Anyhow, I even bring it up because to celebrate the 20th anniversary of our joint adventure, many of us fortunate enough to be paid to go hiking back in the day got together last week at Harpers Ferry to remember, walk, visit with the people at the Appalachian Trail Conference, and eat and drink, as you do. We had a large time.
The photographers all talked about souping film in hotel room sinks or dropping it off at Walmart, then picking up the negatives and using scanners to ship chosen images to photo editors. Reporters recall using early laptops like the Toshiba T1000 (a svelte 9 pounds!) and wiggling telephone plugs to make decent connections to download stories to the editor. We all had drivers who would pick up our stuff and drive it along to our next weekly stops. The News & Observer even had a telephone service by which I put tape-recorded sounds (hiking, interviews, even playing the recorder I think) onto a system readers could dial in and hear. Quel interactive! I even carried a camera for a local TV station on our first trip, which meant bringing back a camera, having them look at the video, setting it up, and then interviewing me in a local park while they showed the video. I had to comment on it without watching, because having me and the anchors see the video at the same time was just too crazy.
It's all obviously different now. I live-stream with Periscope, share photos instantly with Instagram, automatically update pages on Facebook and Twitter, and carry nothing heavier than a tablet that weighs less than a pound, though even then I rarely use it -- I carry my phone, a Bluetooth keyboard, and a set of lenses that stick to the phone, and I'm prepared to shoot, edit, produce, upload, and instantly publish words, images, sounds, and video. I joke that like Lawson I'm hiking from wifi hotspot to wifi hotspot, but the reality is I'm doing journalism in a way that wasn't even possible a few years ago.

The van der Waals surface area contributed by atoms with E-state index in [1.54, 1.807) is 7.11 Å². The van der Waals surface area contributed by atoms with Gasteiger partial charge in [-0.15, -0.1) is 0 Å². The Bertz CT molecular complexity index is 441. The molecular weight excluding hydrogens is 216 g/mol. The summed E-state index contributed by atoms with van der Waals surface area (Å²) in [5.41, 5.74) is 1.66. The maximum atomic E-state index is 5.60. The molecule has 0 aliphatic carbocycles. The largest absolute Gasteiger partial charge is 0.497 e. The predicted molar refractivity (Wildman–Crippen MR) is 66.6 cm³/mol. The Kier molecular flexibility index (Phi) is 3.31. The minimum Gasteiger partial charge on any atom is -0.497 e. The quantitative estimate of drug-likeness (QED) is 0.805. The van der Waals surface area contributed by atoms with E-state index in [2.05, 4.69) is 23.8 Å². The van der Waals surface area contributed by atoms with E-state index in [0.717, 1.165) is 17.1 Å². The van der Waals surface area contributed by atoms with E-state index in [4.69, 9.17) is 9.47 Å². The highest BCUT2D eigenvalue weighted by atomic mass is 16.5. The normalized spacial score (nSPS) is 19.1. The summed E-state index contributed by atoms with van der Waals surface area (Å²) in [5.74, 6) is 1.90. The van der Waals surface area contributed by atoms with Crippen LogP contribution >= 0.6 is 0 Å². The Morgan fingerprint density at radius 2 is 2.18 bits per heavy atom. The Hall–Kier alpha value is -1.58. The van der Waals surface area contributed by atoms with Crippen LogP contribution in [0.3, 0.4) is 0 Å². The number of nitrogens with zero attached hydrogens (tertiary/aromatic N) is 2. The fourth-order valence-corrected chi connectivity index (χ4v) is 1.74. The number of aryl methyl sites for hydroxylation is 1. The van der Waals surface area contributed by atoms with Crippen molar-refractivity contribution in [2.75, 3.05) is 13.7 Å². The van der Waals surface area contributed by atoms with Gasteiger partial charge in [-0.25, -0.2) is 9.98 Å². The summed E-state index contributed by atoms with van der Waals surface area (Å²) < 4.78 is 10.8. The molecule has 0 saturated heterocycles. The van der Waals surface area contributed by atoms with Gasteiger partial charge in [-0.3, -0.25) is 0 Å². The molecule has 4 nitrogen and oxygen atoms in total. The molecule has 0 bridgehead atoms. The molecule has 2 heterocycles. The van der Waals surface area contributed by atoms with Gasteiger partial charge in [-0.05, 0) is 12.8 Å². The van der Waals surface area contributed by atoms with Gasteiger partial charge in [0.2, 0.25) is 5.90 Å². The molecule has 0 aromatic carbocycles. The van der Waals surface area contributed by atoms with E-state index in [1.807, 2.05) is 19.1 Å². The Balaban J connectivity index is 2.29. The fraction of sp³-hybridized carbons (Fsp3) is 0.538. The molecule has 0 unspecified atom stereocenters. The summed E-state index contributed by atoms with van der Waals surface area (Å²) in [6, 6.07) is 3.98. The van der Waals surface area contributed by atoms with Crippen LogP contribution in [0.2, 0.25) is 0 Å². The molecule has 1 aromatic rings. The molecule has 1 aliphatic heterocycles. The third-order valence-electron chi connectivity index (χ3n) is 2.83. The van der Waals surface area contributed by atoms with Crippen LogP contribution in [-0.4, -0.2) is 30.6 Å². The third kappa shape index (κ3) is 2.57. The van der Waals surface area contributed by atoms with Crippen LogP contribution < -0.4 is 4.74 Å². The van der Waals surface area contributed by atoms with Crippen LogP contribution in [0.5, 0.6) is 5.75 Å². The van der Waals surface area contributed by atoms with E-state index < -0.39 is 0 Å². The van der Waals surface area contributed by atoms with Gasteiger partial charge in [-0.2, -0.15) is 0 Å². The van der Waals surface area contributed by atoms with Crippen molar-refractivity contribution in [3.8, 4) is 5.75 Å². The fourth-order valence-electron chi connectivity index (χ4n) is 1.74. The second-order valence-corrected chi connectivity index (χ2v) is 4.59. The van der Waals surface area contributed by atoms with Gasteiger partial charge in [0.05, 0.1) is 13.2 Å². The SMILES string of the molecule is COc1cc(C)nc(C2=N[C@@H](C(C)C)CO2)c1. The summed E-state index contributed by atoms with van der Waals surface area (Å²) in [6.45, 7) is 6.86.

On the other hand, the journalism itself hasn't changed, and we should all remind ourselves of that. My job is still to tell the story as clearly and honestly as possible. I still need to get my facts and names straight, still need to tell a story somebody wants to read, watch, or listen to, still need to respect my story, my sources, and my medium. If my stories CAN go up faster, that doesn't mean they DO or they SHOULD. Sometimes I blog while I'm on the trail, but I found out early on that blogging daily was more than people wanted to know, so I blog only a couple times a week while I'm traveling, and sometimes less than that while off the trail. More than, say, 4 Instagram images a day is just overkill, so I very rarely do that (and when I do I am usually wrong for doing it).
When we did Appalachian Adventure, all five papers got together and set up a loose agreement on topics for each week's story -- that is, I wasn't just hiking: I was hiking and thinking about geology, and I was presumed to have done s bit of research before leaving home. That way we avoided 32 weeks of "Woohoo, look at me! Here I am on the Appalachian Trail!" and made sure certain pieces of information we needed to get in there got in.
I've done much the same. Whether it's maps or wayfinding or Native Americans or the French Huguenots or the swamps or the plants or old roads or Lawson's background or his technology or anything else, I did research before leaving, I try to drag interesting people onto the trail with me, and I try to avoid too much "Woohoo! Look at me! I'm on Lawson's Trail!" Now as then, the most interesting things to write about are the people I meet. Now as then, I am enormously behind in telling you things I haven't got around to telling you yet. Now as then, I'm the storyteller -- and the narrator. I'm your eyes and ears, bringing you to the story. I'm not the story. I forget that at my own peril.
Anyhow. It was a treat to see a bunch of wonderful journalists 20 years after we did something of which I'm still very proud. I'm still pretty impressed that they even let me hang around with them back then. And I'm hoping one or more of them will join me on the Lawson Trek before all is said and done. I'm grateful for all I learned from them, and I'm grateful to be on the trail again.
As Lawson would have said had he had the reason and the capacity, stay tuned.